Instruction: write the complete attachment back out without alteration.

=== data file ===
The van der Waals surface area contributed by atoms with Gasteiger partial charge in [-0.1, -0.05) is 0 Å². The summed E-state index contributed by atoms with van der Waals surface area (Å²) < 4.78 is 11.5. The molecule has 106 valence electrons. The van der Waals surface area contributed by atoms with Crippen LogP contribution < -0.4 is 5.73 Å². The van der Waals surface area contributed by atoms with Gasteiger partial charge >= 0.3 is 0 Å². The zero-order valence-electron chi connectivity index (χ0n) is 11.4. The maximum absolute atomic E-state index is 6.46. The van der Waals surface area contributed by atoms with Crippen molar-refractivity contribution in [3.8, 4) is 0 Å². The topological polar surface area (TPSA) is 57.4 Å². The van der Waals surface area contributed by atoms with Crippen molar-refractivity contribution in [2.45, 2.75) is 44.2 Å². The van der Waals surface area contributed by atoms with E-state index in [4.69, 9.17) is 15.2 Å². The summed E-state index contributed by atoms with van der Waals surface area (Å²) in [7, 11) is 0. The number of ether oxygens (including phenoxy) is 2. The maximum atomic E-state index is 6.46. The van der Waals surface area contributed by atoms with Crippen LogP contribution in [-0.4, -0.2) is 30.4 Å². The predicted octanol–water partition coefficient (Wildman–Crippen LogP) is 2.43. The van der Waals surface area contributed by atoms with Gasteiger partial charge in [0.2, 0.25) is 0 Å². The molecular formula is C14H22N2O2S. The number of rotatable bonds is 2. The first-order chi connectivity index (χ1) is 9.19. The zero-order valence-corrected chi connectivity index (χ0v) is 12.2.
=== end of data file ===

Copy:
The van der Waals surface area contributed by atoms with Gasteiger partial charge in [-0.1, -0.05) is 0 Å². The summed E-state index contributed by atoms with van der Waals surface area (Å²) < 4.78 is 11.5. The molecule has 106 valence electrons. The van der Waals surface area contributed by atoms with Crippen LogP contribution < -0.4 is 5.73 Å². The van der Waals surface area contributed by atoms with Gasteiger partial charge >= 0.3 is 0 Å². The zero-order valence-electron chi connectivity index (χ0n) is 11.4. The maximum absolute atomic E-state index is 6.46. The van der Waals surface area contributed by atoms with Crippen molar-refractivity contribution in [3.8, 4) is 0 Å². The topological polar surface area (TPSA) is 57.4 Å². The van der Waals surface area contributed by atoms with Crippen molar-refractivity contribution in [2.45, 2.75) is 44.2 Å². The van der Waals surface area contributed by atoms with E-state index in [4.69, 9.17) is 15.2 Å². The summed E-state index contributed by atoms with van der Waals surface area (Å²) in [7, 11) is 0. The number of ether oxygens (including phenoxy) is 2. The maximum atomic E-state index is 6.46. The van der Waals surface area contributed by atoms with Crippen LogP contribution in [-0.4, -0.2) is 30.4 Å². The predicted octanol–water partition coefficient (Wildman–Crippen LogP) is 2.43. The van der Waals surface area contributed by atoms with Gasteiger partial charge in [0.2, 0.25) is 0 Å². The molecular formula is C14H22N2O2S. The number of rotatable bonds is 2. The first-order chi connectivity index (χ1) is 9.19. The zero-order valence-corrected chi connectivity index (χ0v) is 12.2.